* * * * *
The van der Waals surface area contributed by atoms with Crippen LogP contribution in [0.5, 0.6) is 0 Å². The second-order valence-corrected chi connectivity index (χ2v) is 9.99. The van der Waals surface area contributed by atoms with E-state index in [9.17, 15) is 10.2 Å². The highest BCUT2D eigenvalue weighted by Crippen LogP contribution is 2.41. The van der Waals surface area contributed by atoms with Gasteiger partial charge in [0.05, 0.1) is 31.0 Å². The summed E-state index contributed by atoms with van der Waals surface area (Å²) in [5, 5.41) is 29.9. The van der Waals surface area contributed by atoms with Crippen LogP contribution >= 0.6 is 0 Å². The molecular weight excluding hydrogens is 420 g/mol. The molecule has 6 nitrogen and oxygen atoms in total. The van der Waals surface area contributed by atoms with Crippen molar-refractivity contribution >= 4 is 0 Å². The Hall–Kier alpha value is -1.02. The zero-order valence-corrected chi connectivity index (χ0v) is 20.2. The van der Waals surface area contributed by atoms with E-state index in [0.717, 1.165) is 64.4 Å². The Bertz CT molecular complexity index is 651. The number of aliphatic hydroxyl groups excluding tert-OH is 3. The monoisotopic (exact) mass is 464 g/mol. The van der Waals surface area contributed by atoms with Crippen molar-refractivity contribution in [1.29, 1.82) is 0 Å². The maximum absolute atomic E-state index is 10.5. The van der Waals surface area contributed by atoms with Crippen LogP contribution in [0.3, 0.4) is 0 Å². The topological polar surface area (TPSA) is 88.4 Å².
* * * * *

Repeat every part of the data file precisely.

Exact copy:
The van der Waals surface area contributed by atoms with Crippen LogP contribution in [0.5, 0.6) is 0 Å². The second-order valence-corrected chi connectivity index (χ2v) is 9.99. The van der Waals surface area contributed by atoms with E-state index in [9.17, 15) is 10.2 Å². The highest BCUT2D eigenvalue weighted by Crippen LogP contribution is 2.41. The van der Waals surface area contributed by atoms with Gasteiger partial charge in [0.05, 0.1) is 31.0 Å². The summed E-state index contributed by atoms with van der Waals surface area (Å²) in [5, 5.41) is 29.9. The van der Waals surface area contributed by atoms with Crippen LogP contribution >= 0.6 is 0 Å². The molecular weight excluding hydrogens is 420 g/mol. The molecule has 6 nitrogen and oxygen atoms in total. The van der Waals surface area contributed by atoms with Crippen molar-refractivity contribution >= 4 is 0 Å². The Hall–Kier alpha value is -1.02. The zero-order valence-corrected chi connectivity index (χ0v) is 20.2. The van der Waals surface area contributed by atoms with E-state index in [0.717, 1.165) is 64.4 Å². The Bertz CT molecular complexity index is 651. The number of aliphatic hydroxyl groups excluding tert-OH is 3. The monoisotopic (exact) mass is 464 g/mol. The van der Waals surface area contributed by atoms with Crippen molar-refractivity contribution in [1.29, 1.82) is 0 Å². The maximum absolute atomic E-state index is 10.5. The van der Waals surface area contributed by atoms with Crippen LogP contribution in [0.3, 0.4) is 0 Å². The topological polar surface area (TPSA) is 88.4 Å².